In 1638, Shah Jahan shifted his capital from Agra to Delhi and laid out a new city, Shahjahanabad, along the eastern banks of the river Yamuna. He constructed the Red Fort at the northeastern edge of the city and placed the Friday Mosque about five hundred meters to its west. The mosque resembles earlier congregational mosques in Delhi, which are characterized by 2 parts: a main prayer hall and a large cloistered courtyard preceding it towards the east. The exterior of the Friday Mosque was modeled after Akbar's mosque at Fatehpur Sikri, while its interior is akin to the Friday Mosque at Agra.
The mosque is separated from nearby roads and the dense city fabric by open lawns of about thirty meters in depth. Elevated approx. ten meters from the level of the city, the mosque contains a square courtyard (ca. 115 meters/side). The main prayer hall (ca. 70 meters north-south by ca. 25 meters east-west) is located along the western side of the courtyard.
Gateways: Red sandstone gates access the courtyard from the centers of the north, south, and east sides and lead down to the city via three-sided stairways. The gateways and the steps are finished in red sandstone; the steps have white markings on the risers to indicate positions during prayers. The eastern approach, originally reserved for the king and his court, is the most prominent, measuring three stories in height while the north and south are only two stories tall. The east gate measures ca. 25 meters north-south by 20 meters east-west. Its street elevation is dominated by a large three-story ogee arch iwan set into a rectangular frame. Cusped arched recesses flank the iwan on either side and at each level. Each corner of the gate is chamfered and punctured at each level by arched recesses, accessible balconies protected by low stone parapets. The rear wall of the iwan is punctured by an double-height ogee arched doorway leading into the domed interior of the gateway structure and subsequently into the courtyard of the mosque. The gateway is crowned by a continuous blind parapet described by arched crenellations. The eastern elevation, as are the adjacent chamfered faces, is further adorned with an intricate arched arcade atop the parapet, with a total of twenty-five white marble domes crowing the structure. Four convex fluted minarets rise above the parapet; the eastern minarets associated with the arcade rise higher and are finished with octagonal domed chhatris. The iwan and balconies on the eastern elevation are also reflected on the western elevation, although the iwan is not as deep. In addition, a jharokah (projecting balcony), supported on stone brackets, adorns the tympanum above the entrance doorway. The other two gates are smaller two-story structures similar to eastern main gate and with street elevations described by a double-height iwan.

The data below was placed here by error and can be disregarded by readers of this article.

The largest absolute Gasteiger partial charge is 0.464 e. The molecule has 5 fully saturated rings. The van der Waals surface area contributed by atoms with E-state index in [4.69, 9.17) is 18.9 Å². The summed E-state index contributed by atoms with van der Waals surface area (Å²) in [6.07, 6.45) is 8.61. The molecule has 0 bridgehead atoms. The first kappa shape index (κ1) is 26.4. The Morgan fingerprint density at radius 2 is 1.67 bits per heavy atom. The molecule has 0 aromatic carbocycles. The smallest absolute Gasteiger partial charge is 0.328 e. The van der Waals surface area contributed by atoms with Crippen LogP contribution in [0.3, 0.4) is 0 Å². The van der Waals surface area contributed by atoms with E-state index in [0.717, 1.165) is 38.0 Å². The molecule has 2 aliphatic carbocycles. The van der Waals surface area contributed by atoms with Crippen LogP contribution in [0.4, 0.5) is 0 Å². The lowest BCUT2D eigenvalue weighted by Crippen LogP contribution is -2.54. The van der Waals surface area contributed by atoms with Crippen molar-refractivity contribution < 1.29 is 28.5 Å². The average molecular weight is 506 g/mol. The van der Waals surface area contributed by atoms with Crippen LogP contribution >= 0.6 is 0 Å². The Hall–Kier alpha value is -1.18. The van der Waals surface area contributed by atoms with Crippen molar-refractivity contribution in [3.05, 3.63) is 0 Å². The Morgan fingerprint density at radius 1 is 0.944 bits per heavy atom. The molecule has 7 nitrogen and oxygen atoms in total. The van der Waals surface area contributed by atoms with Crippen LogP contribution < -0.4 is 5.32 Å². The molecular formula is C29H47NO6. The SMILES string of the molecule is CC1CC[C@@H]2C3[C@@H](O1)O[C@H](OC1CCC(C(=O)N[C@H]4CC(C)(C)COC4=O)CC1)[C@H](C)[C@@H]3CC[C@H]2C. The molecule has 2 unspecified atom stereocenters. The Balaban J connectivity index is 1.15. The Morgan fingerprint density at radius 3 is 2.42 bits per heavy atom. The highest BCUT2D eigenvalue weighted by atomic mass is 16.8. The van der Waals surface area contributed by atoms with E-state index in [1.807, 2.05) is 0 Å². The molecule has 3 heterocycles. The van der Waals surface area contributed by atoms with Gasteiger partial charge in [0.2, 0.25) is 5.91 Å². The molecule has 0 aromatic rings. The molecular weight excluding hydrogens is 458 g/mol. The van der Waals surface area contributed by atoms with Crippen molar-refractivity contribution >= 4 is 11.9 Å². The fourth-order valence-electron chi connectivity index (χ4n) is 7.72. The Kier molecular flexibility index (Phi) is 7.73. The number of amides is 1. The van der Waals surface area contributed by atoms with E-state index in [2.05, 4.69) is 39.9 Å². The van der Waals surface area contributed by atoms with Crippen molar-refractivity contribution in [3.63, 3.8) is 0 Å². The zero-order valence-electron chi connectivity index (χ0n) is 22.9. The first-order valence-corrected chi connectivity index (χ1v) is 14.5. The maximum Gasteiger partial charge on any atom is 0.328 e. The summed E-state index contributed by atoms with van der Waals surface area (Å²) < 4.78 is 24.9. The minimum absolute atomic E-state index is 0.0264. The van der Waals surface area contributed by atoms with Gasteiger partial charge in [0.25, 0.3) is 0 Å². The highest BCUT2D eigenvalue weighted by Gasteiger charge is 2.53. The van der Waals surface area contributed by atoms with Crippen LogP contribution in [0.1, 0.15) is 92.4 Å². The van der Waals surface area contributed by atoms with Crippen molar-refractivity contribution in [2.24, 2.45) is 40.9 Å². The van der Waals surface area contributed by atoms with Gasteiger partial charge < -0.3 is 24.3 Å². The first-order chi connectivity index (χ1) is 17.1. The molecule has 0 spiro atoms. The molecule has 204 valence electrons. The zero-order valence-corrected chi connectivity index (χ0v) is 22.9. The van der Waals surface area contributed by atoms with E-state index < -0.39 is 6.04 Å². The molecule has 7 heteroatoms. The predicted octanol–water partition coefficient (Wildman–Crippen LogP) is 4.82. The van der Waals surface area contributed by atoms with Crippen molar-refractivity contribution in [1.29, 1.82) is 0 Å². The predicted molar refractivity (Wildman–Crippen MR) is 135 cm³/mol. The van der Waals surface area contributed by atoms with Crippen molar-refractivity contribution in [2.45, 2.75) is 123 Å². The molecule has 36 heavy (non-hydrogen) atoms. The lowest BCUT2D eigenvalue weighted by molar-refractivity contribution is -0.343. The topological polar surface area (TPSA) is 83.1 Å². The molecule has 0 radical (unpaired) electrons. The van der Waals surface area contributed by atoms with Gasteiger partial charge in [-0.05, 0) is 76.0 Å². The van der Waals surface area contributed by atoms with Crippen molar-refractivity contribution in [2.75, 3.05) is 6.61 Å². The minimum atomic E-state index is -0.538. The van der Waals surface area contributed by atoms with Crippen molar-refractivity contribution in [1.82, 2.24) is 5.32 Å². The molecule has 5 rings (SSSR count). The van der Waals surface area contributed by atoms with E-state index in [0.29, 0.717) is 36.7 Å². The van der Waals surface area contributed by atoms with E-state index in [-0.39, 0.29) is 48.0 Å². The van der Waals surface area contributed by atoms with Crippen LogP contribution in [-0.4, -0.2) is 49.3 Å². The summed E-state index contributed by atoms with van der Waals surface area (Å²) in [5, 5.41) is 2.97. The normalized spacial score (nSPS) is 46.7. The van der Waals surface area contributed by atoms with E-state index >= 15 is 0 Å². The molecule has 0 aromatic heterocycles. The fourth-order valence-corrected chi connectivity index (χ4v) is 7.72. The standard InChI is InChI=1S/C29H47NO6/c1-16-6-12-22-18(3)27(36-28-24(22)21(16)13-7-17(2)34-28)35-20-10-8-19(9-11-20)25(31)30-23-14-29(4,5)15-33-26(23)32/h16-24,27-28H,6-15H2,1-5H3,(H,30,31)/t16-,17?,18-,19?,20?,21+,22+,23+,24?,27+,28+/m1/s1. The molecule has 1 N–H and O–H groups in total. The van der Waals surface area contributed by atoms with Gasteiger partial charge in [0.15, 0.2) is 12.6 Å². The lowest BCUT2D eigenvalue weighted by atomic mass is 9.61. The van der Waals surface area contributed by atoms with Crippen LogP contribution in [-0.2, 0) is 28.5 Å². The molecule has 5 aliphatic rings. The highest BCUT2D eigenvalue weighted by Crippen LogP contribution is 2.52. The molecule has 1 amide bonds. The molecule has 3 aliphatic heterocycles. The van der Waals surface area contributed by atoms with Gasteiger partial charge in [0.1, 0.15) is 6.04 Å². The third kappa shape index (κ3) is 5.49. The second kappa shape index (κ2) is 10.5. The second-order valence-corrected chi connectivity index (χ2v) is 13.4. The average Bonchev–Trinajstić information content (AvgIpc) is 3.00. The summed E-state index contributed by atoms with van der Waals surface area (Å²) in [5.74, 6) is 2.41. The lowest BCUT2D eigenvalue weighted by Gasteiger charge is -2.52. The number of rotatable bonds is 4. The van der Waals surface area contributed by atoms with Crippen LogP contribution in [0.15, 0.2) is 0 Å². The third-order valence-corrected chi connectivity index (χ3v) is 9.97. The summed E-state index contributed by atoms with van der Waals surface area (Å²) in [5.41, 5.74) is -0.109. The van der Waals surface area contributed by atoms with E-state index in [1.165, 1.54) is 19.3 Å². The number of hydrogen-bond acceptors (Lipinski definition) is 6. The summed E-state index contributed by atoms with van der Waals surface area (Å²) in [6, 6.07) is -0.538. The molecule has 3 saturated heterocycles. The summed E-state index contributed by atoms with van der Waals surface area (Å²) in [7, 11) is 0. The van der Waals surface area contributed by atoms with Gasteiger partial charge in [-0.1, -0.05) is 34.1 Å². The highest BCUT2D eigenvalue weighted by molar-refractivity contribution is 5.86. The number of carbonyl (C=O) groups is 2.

Courtyard: The floor of the courtyard is paved with red sandstone, interrupted by white marble strips which mark prayer positions for worshippers. Open arcades run along the edges of the courtyard between the gates; the city and the Red Fort are visible through these arcades. Chhatris mark the four corners of the courtyard and rise above the arcade roofs.
An ablution tank (ca. 17 m. north-south by 15 m. east-west), surrounded by a raised three-meter-wide white marble platform, is located in the center of the courtyard. An intricately embossed marble fountain is located in its center, and marble lampposts three meters in height mark its corners.